Did you know that the overall cost of goods and services has risen, on average, about 3.5% in recent times? In many cities, the percentage is far greater. This is putting young people at a supreme disadvantage. It’s crucial for young people to start managing finances early on if they want to set themselves up for financial stability in the future, but many don’t know how to start. We’re here to help. Read on for a few budgeting tips for young people.
1. Track Spending First
Before you start writing down your budget, you need to track your spending. You can do this week-by-week, but we recommend tracking for an entire month if you want an accurate look at your current spending. After you get a good idea of how much you spend, you can start making changes.
Track every purchase, no matter how small. Because you’re tracking all of your purchases, we recommend not tracking during the holiday season. After all, it’s likely that your spending will be more significant until after the holidays are over (and that’s okay).
Write down the costs of all of your bills, reoccurring subscriptions, and anything else that’s going to stay static (or almost static) every month. Track how much you spend at the grocery store and how much you spend on other necessities like clothing and toiletries.
Track all of your excess or “luxury” spending as well. It’s likely that this changes month-to-month, but it’s a good idea to have a baseline. Add up everything and see what number you land on.
2. Create a Written Budget
After you know how much you’re spending, it’s time to create a written budget.
First: how much money does your household make each month? Take note of your net income and write it down at the top of your document. Subtract the money that you’ve spent during the last month and see how they compare.
If you’re happy with the result, you may not have to move forward. If you know that you need to be saving more money, however, move on to the next step.
Separate your budget into categories. Most people recommend starting with the 50/20/30 rule, but you can make changes to this after you start getting the hang of maintaining a budget.
Under your “necessities” category, write out the amount that you have to spend on bills. This number isn’t going to change. Then, set a budget for food, clothing, and necessary items that is lower than your current spending.
Allocate 20% of your money to savings or paying off loans right away.
Keep your budget with you. At first, it’s helpful to continue tracking every purchase, so you’re more mindful about your spending. After a while, it will become second nature.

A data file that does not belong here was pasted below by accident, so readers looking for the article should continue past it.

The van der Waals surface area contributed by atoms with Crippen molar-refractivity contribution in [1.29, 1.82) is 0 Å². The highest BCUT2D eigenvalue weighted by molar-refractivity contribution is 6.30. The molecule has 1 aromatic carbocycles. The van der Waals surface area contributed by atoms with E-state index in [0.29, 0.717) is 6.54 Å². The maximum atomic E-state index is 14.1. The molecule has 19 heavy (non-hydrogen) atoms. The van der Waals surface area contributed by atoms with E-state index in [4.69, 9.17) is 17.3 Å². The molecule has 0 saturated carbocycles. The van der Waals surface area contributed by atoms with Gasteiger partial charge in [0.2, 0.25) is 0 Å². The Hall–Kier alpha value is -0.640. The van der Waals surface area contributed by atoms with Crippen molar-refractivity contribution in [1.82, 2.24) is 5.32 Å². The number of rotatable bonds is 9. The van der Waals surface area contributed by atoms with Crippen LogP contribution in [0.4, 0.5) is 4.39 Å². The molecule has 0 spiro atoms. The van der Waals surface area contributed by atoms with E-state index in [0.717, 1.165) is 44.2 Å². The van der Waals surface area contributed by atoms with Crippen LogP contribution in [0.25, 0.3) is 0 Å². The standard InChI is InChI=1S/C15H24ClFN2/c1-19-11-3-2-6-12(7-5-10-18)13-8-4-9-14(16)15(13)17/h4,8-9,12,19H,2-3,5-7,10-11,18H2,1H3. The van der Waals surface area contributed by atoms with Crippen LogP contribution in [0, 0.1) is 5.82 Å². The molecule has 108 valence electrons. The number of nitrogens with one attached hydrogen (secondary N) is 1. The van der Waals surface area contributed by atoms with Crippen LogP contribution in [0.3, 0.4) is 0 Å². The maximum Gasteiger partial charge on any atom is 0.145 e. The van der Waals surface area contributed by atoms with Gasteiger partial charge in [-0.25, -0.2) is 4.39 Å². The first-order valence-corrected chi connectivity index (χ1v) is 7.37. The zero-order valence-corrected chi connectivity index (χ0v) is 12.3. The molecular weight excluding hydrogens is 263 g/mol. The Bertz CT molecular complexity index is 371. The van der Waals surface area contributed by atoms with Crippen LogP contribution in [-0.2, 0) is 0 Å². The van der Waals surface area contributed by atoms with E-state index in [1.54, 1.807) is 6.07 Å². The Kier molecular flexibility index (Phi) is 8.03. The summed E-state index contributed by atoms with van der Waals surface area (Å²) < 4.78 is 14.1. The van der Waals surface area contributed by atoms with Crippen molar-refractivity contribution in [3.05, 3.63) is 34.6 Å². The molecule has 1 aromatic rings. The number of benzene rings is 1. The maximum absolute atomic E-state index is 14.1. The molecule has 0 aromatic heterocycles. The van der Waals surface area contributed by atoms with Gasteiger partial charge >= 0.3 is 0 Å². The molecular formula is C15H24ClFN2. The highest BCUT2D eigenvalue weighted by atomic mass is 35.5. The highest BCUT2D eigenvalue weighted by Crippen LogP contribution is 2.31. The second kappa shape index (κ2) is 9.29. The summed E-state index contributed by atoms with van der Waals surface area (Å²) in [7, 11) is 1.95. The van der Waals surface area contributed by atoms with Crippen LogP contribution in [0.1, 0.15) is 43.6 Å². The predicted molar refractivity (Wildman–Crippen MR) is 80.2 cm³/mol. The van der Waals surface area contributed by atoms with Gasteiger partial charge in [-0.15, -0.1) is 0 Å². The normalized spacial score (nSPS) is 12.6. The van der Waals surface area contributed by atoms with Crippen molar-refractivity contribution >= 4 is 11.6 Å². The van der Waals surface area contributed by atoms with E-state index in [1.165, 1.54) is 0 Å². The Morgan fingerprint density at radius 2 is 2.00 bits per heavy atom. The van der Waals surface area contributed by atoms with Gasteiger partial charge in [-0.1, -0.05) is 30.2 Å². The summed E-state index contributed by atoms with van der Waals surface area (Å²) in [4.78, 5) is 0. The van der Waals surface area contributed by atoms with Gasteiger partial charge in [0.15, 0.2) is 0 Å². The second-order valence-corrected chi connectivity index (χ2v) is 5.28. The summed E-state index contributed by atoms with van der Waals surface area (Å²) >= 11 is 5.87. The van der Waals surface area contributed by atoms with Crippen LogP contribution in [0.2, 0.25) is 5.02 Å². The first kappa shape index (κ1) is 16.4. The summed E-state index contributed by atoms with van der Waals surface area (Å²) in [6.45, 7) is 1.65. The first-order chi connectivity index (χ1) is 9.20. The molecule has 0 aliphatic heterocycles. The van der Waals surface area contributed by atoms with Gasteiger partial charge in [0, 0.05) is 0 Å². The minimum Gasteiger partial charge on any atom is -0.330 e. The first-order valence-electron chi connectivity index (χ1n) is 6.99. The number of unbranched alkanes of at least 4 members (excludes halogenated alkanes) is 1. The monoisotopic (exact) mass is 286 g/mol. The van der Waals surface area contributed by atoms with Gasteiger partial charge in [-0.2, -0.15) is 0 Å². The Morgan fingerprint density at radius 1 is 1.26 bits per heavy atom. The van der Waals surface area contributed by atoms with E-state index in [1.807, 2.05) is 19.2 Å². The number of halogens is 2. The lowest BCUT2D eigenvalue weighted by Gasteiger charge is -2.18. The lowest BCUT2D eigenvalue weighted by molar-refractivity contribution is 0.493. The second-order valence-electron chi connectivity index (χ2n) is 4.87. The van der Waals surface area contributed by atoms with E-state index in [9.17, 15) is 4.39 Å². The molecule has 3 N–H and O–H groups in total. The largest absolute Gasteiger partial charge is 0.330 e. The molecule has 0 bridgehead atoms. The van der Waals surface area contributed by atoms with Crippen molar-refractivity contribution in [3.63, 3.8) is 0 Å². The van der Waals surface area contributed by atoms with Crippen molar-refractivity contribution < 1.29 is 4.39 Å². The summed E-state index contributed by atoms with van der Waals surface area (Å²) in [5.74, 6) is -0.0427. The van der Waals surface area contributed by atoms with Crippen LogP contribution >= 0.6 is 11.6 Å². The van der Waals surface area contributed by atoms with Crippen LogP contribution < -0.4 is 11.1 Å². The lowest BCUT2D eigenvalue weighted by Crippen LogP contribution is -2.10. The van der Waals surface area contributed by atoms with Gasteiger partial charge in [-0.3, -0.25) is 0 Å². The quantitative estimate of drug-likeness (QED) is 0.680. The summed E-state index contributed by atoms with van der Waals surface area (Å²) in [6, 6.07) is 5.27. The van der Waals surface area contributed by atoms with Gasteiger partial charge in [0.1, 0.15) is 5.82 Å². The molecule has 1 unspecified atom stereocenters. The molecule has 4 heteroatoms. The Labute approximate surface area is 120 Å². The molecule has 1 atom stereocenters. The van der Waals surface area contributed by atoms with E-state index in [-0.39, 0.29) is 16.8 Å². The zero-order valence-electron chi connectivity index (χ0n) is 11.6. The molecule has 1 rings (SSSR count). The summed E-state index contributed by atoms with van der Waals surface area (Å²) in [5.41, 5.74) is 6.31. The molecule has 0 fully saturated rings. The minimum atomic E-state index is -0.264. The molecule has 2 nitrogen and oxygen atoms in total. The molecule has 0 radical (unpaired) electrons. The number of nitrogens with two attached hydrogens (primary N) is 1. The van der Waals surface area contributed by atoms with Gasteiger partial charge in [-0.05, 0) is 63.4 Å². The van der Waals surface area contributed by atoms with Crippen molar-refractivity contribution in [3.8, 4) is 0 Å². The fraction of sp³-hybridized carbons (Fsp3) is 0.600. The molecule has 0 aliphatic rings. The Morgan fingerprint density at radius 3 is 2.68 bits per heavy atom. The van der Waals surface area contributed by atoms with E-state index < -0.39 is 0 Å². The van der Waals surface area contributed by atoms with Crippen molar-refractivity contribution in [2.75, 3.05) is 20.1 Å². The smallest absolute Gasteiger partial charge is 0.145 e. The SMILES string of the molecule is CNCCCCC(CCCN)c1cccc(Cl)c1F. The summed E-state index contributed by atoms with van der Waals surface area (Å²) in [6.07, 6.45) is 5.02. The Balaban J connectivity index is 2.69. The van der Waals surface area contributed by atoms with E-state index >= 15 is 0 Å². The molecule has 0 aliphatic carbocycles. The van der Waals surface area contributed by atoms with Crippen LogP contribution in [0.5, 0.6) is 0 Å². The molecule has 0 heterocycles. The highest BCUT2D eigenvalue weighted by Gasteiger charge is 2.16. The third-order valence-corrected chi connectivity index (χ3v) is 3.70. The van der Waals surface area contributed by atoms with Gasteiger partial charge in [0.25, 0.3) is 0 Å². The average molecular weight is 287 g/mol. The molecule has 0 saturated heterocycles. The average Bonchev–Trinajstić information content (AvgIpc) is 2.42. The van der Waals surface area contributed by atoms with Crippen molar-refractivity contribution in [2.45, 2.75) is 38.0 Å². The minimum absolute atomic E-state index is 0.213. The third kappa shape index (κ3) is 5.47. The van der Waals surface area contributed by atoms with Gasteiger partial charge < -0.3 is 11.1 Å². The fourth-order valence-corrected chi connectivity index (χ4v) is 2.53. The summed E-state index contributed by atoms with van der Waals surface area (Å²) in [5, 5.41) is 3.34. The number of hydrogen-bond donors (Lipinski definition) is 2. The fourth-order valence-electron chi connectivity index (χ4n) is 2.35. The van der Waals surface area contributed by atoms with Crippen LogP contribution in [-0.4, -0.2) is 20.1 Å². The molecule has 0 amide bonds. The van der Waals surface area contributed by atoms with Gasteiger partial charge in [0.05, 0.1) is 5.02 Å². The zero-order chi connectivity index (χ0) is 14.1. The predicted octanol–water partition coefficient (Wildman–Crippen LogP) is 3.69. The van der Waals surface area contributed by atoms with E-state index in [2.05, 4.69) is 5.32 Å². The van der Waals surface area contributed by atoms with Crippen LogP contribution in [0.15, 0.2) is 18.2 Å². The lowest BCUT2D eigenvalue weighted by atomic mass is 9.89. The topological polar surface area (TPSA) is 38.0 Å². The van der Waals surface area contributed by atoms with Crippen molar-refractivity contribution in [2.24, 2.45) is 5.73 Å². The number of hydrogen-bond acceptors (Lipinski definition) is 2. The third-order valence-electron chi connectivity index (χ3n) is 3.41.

3. Spend Less on Food (Here’s How)
Many young people struggle to save money when it comes to food. Food costs are rising worldwide, but that doesn’t mean that you have to overspend.
Look for items that are “luxury” food items and remove them from your weekly spending. You can add them back later when you figure out how to budget. This includes things like name-brand foods and takeout.
Take advantage of loyalty programs at grocery stores. You can often get personalized coupons that allow you to save money on items that you need every week.
If they’re available, use bulk bins. You can often find simple necessities like pasta, rice, and dried beans for far cheaper than they would be if they were pre-packaged.
4. Cut Luxuries and “Extras”
Until you’ve gotten a handle on your finances, it will benefit you to cut out many of the extra things in your life that you don’t need. Your goal is to live within your means so you can reach financial security.
First: look at subscriptions. How many subscription services do you currently have? Between streaming services, game subscriptions, and subscription boxes, many people are spending far more money than they think because they aren’t tracking that money.
You don’t have to cut out all of them, but cut out the ones that you’re not using as often.
If you often go out for drinks or order takeout food, this is a good time to reevaluate that habit. There’s nothing wrong with having fun with friends, but don’t do it so often that you’re spending more than your 30% “extra” budget. Prioritize and consider spending that money on something that you want more in the future.
When it comes to clothing, don’t give in to the temptation to buy new clothing every season. Not only is this a bad financial decision, but it also contributes to the harm that comes from fast fashion.
5. Automatic Savings and Investment Deposits
You’re never too young to start saving and investing. Many young people struggle to save money because they don’t know how, or they aren’t good at remembering to set money aside. Set up automatic deposits so you can put that money away as soon as you get it.
You should have a basic savings account at a reliable bank so you can save money. A good bank can also help you with managing finances. That said, savings accounts don’t often offer great interest rates, so adding in some reliable investments is important as well.
Look for safe stock opportunities. Avoid volatile or “trendy” stocks. While they often have high yields in the short term, they’re “high risk, high reward,” and most young people aren’t able to risk that much money.
If you deposit this money automatically, you’ll start building wealth with no effort.
Start Using These Budgeting Tips Today
These budgeting tips can help you save money and hopefully reach financial security in the future. Saving money starts with creating a budget. Sticking with that budget is the hard part.
Are you always on the hunt for more information about business, banking, and finances? Subscribe to cfi.co today to get 4 issues of our print magazine sent right to your door every year.0